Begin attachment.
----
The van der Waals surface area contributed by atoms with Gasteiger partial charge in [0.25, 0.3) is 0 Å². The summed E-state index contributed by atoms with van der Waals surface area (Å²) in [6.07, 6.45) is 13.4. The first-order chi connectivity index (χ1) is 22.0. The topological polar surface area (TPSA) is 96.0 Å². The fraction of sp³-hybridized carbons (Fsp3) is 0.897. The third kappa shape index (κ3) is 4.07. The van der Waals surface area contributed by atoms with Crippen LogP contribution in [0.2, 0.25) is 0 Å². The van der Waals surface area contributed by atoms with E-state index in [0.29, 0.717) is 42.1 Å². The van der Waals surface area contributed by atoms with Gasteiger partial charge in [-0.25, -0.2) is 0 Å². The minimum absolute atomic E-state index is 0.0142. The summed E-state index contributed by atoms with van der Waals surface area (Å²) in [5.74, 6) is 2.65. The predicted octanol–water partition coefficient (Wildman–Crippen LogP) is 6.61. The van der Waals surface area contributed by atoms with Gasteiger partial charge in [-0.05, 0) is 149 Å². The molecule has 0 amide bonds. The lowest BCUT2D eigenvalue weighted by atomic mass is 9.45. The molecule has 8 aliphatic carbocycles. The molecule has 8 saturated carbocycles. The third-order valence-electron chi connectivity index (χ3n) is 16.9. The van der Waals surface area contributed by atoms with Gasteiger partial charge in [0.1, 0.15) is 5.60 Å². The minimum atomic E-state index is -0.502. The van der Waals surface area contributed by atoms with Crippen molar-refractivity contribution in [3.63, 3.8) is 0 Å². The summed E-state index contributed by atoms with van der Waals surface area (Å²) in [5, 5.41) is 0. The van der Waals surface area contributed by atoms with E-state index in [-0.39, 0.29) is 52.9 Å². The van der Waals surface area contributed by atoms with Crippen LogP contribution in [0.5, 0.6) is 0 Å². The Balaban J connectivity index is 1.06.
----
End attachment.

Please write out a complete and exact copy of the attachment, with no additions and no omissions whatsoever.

The van der Waals surface area contributed by atoms with Gasteiger partial charge in [0.25, 0.3) is 0 Å². The summed E-state index contributed by atoms with van der Waals surface area (Å²) in [6.07, 6.45) is 13.4. The first-order chi connectivity index (χ1) is 22.0. The topological polar surface area (TPSA) is 96.0 Å². The fraction of sp³-hybridized carbons (Fsp3) is 0.897. The third kappa shape index (κ3) is 4.07. The van der Waals surface area contributed by atoms with Crippen LogP contribution in [0.2, 0.25) is 0 Å². The van der Waals surface area contributed by atoms with E-state index in [0.29, 0.717) is 42.1 Å². The van der Waals surface area contributed by atoms with Gasteiger partial charge in [-0.25, -0.2) is 0 Å². The minimum absolute atomic E-state index is 0.0142. The summed E-state index contributed by atoms with van der Waals surface area (Å²) in [5.74, 6) is 2.65. The predicted octanol–water partition coefficient (Wildman–Crippen LogP) is 6.61. The van der Waals surface area contributed by atoms with Gasteiger partial charge in [-0.05, 0) is 149 Å². The molecule has 0 amide bonds. The lowest BCUT2D eigenvalue weighted by atomic mass is 9.45. The molecule has 8 aliphatic carbocycles. The molecule has 8 saturated carbocycles. The third-order valence-electron chi connectivity index (χ3n) is 16.9. The van der Waals surface area contributed by atoms with Gasteiger partial charge in [0.1, 0.15) is 5.60 Å². The minimum atomic E-state index is -0.502. The van der Waals surface area contributed by atoms with Crippen molar-refractivity contribution in [3.63, 3.8) is 0 Å². The summed E-state index contributed by atoms with van der Waals surface area (Å²) in [5, 5.41) is 0. The van der Waals surface area contributed by atoms with E-state index in [-0.39, 0.29) is 52.9 Å². The van der Waals surface area contributed by atoms with Crippen LogP contribution in [0.5, 0.6) is 0 Å². The Balaban J connectivity index is 1.06.